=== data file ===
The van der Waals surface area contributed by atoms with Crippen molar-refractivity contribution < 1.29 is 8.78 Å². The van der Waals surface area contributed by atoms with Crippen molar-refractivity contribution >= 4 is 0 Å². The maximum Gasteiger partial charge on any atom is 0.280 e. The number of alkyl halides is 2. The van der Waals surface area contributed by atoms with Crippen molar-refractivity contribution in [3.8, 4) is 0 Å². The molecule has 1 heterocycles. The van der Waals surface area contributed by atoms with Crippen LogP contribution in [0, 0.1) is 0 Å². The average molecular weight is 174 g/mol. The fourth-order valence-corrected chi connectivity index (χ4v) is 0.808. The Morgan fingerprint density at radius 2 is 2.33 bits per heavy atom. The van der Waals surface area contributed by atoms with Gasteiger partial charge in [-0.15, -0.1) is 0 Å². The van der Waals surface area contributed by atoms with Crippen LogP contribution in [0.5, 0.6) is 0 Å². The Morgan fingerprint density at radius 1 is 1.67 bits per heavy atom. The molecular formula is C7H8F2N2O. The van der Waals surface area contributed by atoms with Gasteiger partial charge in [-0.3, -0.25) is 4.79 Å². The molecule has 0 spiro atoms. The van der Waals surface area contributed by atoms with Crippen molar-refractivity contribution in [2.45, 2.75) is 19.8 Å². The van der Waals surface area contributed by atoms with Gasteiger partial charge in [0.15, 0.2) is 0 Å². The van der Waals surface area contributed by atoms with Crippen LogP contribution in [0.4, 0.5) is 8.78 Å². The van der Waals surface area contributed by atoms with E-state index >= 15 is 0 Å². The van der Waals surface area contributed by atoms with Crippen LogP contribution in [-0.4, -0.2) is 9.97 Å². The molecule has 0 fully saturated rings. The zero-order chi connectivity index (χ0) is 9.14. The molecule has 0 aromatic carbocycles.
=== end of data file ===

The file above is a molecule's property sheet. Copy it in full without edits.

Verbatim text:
The van der Waals surface area contributed by atoms with Crippen molar-refractivity contribution < 1.29 is 8.78 Å². The van der Waals surface area contributed by atoms with Crippen molar-refractivity contribution >= 4 is 0 Å². The maximum Gasteiger partial charge on any atom is 0.280 e. The number of alkyl halides is 2. The van der Waals surface area contributed by atoms with Crippen molar-refractivity contribution in [3.8, 4) is 0 Å². The molecule has 1 heterocycles. The van der Waals surface area contributed by atoms with Crippen LogP contribution in [0, 0.1) is 0 Å². The average molecular weight is 174 g/mol. The fourth-order valence-corrected chi connectivity index (χ4v) is 0.808. The Morgan fingerprint density at radius 2 is 2.33 bits per heavy atom. The van der Waals surface area contributed by atoms with Gasteiger partial charge in [-0.15, -0.1) is 0 Å². The van der Waals surface area contributed by atoms with Crippen LogP contribution in [0.5, 0.6) is 0 Å². The Morgan fingerprint density at radius 1 is 1.67 bits per heavy atom. The molecular formula is C7H8F2N2O. The van der Waals surface area contributed by atoms with Gasteiger partial charge in [-0.3, -0.25) is 4.79 Å². The molecule has 0 spiro atoms. The van der Waals surface area contributed by atoms with Crippen molar-refractivity contribution in [2.45, 2.75) is 19.8 Å². The van der Waals surface area contributed by atoms with Gasteiger partial charge in [0.15, 0.2) is 0 Å². The van der Waals surface area contributed by atoms with Crippen LogP contribution in [0.4, 0.5) is 8.78 Å². The van der Waals surface area contributed by atoms with E-state index >= 15 is 0 Å². The van der Waals surface area contributed by atoms with Crippen LogP contribution in [-0.4, -0.2) is 9.97 Å². The molecule has 0 fully saturated rings. The zero-order chi connectivity index (χ0) is 9.14. The molecule has 0 aromatic carbocycles.